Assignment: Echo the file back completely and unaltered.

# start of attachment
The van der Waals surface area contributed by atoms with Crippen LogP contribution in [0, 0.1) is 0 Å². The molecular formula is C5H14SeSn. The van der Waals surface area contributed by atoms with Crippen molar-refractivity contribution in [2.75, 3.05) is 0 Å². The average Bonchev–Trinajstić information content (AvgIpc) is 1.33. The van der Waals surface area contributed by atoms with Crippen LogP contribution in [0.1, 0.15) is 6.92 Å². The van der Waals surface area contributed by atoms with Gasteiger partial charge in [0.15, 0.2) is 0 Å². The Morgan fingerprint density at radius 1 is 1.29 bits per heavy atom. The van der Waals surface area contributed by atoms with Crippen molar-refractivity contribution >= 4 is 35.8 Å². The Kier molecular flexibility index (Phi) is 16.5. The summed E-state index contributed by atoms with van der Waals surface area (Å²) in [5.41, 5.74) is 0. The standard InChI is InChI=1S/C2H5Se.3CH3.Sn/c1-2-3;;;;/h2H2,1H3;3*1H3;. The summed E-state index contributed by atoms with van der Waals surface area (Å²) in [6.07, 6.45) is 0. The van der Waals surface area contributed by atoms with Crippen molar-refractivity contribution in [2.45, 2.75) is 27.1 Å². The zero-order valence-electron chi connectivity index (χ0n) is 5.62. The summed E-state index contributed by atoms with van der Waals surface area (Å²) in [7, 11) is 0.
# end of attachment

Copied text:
The van der Waals surface area contributed by atoms with Crippen LogP contribution in [0, 0.1) is 0 Å². The molecular formula is C5H14SeSn. The van der Waals surface area contributed by atoms with Crippen molar-refractivity contribution in [2.75, 3.05) is 0 Å². The average Bonchev–Trinajstić information content (AvgIpc) is 1.33. The van der Waals surface area contributed by atoms with Crippen LogP contribution in [0.1, 0.15) is 6.92 Å². The van der Waals surface area contributed by atoms with Gasteiger partial charge in [0.15, 0.2) is 0 Å². The Morgan fingerprint density at radius 1 is 1.29 bits per heavy atom. The van der Waals surface area contributed by atoms with Crippen molar-refractivity contribution >= 4 is 35.8 Å². The Kier molecular flexibility index (Phi) is 16.5. The summed E-state index contributed by atoms with van der Waals surface area (Å²) in [5.41, 5.74) is 0. The standard InChI is InChI=1S/C2H5Se.3CH3.Sn/c1-2-3;;;;/h2H2,1H3;3*1H3;. The summed E-state index contributed by atoms with van der Waals surface area (Å²) in [6.07, 6.45) is 0. The van der Waals surface area contributed by atoms with Crippen molar-refractivity contribution in [2.45, 2.75) is 27.1 Å². The zero-order valence-electron chi connectivity index (χ0n) is 5.62. The summed E-state index contributed by atoms with van der Waals surface area (Å²) in [7, 11) is 0.